- For cameras with small lenses such as these Canons, the obvious way to go for wet lenses (should you decide you want a wide-angle lens) is the Inon AD-mount. These lenses are much easier to deal with than the M67 (67mm thread) mount lenses. But Inon do not support the Canon S60/S70, apparently because the native lens is so wide already that the adapter would vignette, and they don't want people to compain about that. (Having said that, I got an Inon AD_mount adapter from a website in Austria, and it works, although it does in fact vignette unless you zoom in a bit; but the result is still much wider than the native lens alone.)

 

- If you house an expensive camera, make sure your insurance is appropriate! Occasionally people DO flood these things.

 

- My observation on live-aboard trips is that dealing with the housing is much more fiddly with the DSLRs. But since I have never housed one, that's a bit of conjecture.

 

- I have personally resisted the DSLR route because of the size and weight of the whole setup (I already usually have to fast-talk my way out of weight penalties when I check in for dive trips!), and my presumption that's it's more complicated than what I do now.

 

- My other - equally important - reason for resisting the DSLR route is that I so much dislike the idea of not having a view of the whole scene - including whatever's happening around me - while I'm framing a shot. Different people obviosuly have very different preferences in this area. Without knowing your level of diving skill, I'd just suggest to be sure you don't initially give yourself too high a task loading in what is afterall a potentially lethal environment. My observation - based on watching other divers - is that a housed DSLR leaves you less spare attention for your dive situation.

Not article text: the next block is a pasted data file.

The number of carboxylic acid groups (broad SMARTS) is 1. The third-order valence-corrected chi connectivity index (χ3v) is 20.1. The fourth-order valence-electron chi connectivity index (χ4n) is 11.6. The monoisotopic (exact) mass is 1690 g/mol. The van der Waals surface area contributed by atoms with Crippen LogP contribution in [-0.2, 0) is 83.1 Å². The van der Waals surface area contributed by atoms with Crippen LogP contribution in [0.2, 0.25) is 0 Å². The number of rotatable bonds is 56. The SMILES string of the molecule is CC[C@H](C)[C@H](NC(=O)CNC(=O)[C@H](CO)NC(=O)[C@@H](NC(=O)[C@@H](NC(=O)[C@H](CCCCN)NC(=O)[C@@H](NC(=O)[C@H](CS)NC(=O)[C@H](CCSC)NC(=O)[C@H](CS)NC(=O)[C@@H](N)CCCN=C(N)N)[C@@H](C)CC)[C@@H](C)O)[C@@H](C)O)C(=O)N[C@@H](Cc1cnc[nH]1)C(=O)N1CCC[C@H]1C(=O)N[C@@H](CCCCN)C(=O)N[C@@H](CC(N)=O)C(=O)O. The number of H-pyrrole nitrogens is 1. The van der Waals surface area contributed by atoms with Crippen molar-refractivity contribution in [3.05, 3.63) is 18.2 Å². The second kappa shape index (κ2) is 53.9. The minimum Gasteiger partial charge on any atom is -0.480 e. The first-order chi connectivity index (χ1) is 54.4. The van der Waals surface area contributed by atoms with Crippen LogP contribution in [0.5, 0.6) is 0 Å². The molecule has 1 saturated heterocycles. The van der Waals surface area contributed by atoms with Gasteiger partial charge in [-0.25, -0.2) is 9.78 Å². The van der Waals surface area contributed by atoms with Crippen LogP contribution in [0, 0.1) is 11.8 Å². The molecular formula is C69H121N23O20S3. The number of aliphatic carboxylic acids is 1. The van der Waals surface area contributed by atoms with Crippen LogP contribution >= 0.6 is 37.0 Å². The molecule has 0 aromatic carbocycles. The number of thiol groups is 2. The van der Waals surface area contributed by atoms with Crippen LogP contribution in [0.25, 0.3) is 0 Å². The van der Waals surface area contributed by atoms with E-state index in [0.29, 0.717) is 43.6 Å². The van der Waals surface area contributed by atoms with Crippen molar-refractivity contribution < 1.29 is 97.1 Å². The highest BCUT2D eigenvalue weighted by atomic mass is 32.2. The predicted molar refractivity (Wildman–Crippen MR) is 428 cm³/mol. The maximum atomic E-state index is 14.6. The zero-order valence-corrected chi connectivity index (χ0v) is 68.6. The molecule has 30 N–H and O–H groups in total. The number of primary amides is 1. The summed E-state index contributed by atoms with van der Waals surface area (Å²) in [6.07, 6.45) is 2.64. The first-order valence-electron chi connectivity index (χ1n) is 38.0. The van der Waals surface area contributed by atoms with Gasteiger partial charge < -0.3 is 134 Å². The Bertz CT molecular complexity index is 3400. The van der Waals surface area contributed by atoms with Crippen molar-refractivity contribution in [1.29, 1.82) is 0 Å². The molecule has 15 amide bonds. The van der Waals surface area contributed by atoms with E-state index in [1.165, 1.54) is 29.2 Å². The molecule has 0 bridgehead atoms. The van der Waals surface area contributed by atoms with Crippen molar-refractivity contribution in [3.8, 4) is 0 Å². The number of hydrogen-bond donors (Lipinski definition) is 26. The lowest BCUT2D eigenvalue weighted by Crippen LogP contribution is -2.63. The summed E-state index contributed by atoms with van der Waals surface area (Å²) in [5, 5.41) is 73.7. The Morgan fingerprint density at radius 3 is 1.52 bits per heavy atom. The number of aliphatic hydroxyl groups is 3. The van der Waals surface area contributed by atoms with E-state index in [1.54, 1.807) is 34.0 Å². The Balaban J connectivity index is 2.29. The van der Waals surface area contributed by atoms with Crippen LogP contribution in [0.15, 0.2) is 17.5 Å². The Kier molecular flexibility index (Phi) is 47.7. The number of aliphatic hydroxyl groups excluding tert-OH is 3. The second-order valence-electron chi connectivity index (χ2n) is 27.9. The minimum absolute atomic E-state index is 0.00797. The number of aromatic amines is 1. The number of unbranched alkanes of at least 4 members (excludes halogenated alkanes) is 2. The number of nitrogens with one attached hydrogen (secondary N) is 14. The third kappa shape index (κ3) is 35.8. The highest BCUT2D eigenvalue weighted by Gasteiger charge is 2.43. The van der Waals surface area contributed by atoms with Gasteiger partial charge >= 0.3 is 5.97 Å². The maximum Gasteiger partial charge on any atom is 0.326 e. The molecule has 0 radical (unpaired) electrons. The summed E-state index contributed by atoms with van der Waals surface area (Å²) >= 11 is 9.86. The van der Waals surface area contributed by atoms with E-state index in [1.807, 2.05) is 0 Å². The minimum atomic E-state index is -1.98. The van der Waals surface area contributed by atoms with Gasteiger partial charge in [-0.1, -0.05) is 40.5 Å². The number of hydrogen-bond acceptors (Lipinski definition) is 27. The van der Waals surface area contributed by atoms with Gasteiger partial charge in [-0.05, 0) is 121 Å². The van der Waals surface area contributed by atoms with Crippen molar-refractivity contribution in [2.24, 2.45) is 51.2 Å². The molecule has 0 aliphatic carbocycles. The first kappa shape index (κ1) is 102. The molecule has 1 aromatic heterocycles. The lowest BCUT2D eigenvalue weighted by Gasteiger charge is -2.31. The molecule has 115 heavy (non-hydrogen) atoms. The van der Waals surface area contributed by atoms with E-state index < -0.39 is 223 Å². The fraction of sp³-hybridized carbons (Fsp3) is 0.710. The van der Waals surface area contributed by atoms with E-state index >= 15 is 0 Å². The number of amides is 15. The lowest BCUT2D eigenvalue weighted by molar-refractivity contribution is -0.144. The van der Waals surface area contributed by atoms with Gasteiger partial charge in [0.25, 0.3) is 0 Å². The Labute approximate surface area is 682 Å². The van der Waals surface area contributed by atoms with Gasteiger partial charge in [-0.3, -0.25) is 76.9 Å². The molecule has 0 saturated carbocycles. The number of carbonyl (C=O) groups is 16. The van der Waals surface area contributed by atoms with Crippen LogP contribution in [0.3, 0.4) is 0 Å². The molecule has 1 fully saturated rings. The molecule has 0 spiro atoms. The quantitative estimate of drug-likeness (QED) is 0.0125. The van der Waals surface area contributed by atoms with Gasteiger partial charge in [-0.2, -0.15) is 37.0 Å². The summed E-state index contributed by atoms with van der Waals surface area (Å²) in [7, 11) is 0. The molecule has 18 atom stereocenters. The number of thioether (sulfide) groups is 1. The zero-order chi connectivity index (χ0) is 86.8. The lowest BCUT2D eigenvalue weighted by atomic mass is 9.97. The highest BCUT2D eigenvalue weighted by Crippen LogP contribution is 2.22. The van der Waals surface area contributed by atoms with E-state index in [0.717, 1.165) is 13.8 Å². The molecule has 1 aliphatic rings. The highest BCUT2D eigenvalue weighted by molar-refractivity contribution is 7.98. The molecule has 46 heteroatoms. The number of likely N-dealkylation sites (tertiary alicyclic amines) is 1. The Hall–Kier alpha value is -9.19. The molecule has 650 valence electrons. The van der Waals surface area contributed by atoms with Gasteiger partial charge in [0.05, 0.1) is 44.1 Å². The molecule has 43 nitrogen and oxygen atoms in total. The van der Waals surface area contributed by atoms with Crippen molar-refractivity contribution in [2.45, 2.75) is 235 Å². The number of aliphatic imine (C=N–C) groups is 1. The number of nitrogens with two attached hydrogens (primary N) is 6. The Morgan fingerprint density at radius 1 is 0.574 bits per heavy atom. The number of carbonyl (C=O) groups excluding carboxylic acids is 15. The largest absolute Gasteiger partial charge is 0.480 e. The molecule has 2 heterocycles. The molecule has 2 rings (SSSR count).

I have a few S70 shots (only did a few dives) in the 200411 Bali Diving gallery here:

http://www.fototime.com/inv/36B23AC6067E711

Some of these used the Inon w/a lens or macro lens. Wherever I used flash it was a pair of Inon Z220s.

 

The "S70 Manta" subdirectory has shots taken by my girlfriend on her one-and-only dive (of that trip) with the S70 - she had ear problems and couldn't descend as recommened, so she was right up there with the Mantas. She used the Inon W/A lens.

 

Otherwise, in the "diving" subdirectory, the others are all my shots with the S70 (except the Mantas were taken with my old Oly5050, without a wide-angle lens)

 

(All the previous diving directories were taken with the 5050.)

 

HTH

-David

 

[edited the embedded link]

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David, thanks for the help and the photos. I have decided to just get my fiance an A95 and myself the corresponding canon housing. This will have to suffice for the honeymoon as the wedding expenses have already drained us. Later on, I'll purchase an Oly 5060 or possibly a 7070 with wide angle lens, housing and strobe. All that together will still be much cheaper than trying to house my DSLR. And I won't feel nearly as bad if something ever happened to it. I use my DSLR topside way too much to risk it. John